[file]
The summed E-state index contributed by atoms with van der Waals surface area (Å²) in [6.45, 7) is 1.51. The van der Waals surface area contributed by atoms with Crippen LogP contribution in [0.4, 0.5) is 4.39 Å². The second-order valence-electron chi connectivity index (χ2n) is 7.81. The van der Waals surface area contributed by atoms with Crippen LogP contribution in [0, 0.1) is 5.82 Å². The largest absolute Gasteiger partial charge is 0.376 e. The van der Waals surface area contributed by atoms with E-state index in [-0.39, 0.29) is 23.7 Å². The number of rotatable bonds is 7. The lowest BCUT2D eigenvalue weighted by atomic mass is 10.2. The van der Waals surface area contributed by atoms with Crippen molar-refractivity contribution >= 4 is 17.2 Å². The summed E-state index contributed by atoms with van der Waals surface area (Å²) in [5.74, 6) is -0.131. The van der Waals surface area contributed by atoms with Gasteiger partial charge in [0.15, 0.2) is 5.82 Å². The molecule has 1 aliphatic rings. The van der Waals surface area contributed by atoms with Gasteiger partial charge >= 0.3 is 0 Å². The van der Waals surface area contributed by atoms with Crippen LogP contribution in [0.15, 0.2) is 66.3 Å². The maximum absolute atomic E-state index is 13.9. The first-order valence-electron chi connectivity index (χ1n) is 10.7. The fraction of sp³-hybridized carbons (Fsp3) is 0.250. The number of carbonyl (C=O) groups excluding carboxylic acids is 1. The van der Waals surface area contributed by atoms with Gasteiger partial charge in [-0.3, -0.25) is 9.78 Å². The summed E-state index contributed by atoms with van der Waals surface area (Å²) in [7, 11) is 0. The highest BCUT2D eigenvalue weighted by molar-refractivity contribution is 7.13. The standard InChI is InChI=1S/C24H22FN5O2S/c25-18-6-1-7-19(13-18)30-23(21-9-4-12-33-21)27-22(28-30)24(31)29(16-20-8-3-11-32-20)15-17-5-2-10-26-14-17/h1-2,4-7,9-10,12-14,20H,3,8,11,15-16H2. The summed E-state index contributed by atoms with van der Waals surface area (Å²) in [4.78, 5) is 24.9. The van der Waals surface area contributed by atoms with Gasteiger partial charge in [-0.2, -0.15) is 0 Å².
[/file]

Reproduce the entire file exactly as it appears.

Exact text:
The summed E-state index contributed by atoms with van der Waals surface area (Å²) in [6.45, 7) is 1.51. The van der Waals surface area contributed by atoms with Crippen LogP contribution in [0.4, 0.5) is 4.39 Å². The second-order valence-electron chi connectivity index (χ2n) is 7.81. The van der Waals surface area contributed by atoms with Crippen LogP contribution in [0, 0.1) is 5.82 Å². The largest absolute Gasteiger partial charge is 0.376 e. The van der Waals surface area contributed by atoms with E-state index in [-0.39, 0.29) is 23.7 Å². The number of rotatable bonds is 7. The lowest BCUT2D eigenvalue weighted by atomic mass is 10.2. The van der Waals surface area contributed by atoms with Crippen molar-refractivity contribution >= 4 is 17.2 Å². The summed E-state index contributed by atoms with van der Waals surface area (Å²) in [5.74, 6) is -0.131. The van der Waals surface area contributed by atoms with Gasteiger partial charge in [0.15, 0.2) is 5.82 Å². The molecule has 1 aliphatic rings. The van der Waals surface area contributed by atoms with Gasteiger partial charge >= 0.3 is 0 Å². The van der Waals surface area contributed by atoms with Crippen LogP contribution in [0.15, 0.2) is 66.3 Å². The maximum absolute atomic E-state index is 13.9. The first-order valence-electron chi connectivity index (χ1n) is 10.7. The fraction of sp³-hybridized carbons (Fsp3) is 0.250. The number of carbonyl (C=O) groups excluding carboxylic acids is 1. The van der Waals surface area contributed by atoms with Gasteiger partial charge in [-0.3, -0.25) is 9.78 Å². The summed E-state index contributed by atoms with van der Waals surface area (Å²) in [7, 11) is 0. The highest BCUT2D eigenvalue weighted by molar-refractivity contribution is 7.13. The standard InChI is InChI=1S/C24H22FN5O2S/c25-18-6-1-7-19(13-18)30-23(21-9-4-12-33-21)27-22(28-30)24(31)29(16-20-8-3-11-32-20)15-17-5-2-10-26-14-17/h1-2,4-7,9-10,12-14,20H,3,8,11,15-16H2. The summed E-state index contributed by atoms with van der Waals surface area (Å²) in [4.78, 5) is 24.9. The van der Waals surface area contributed by atoms with Gasteiger partial charge in [-0.2, -0.15) is 0 Å².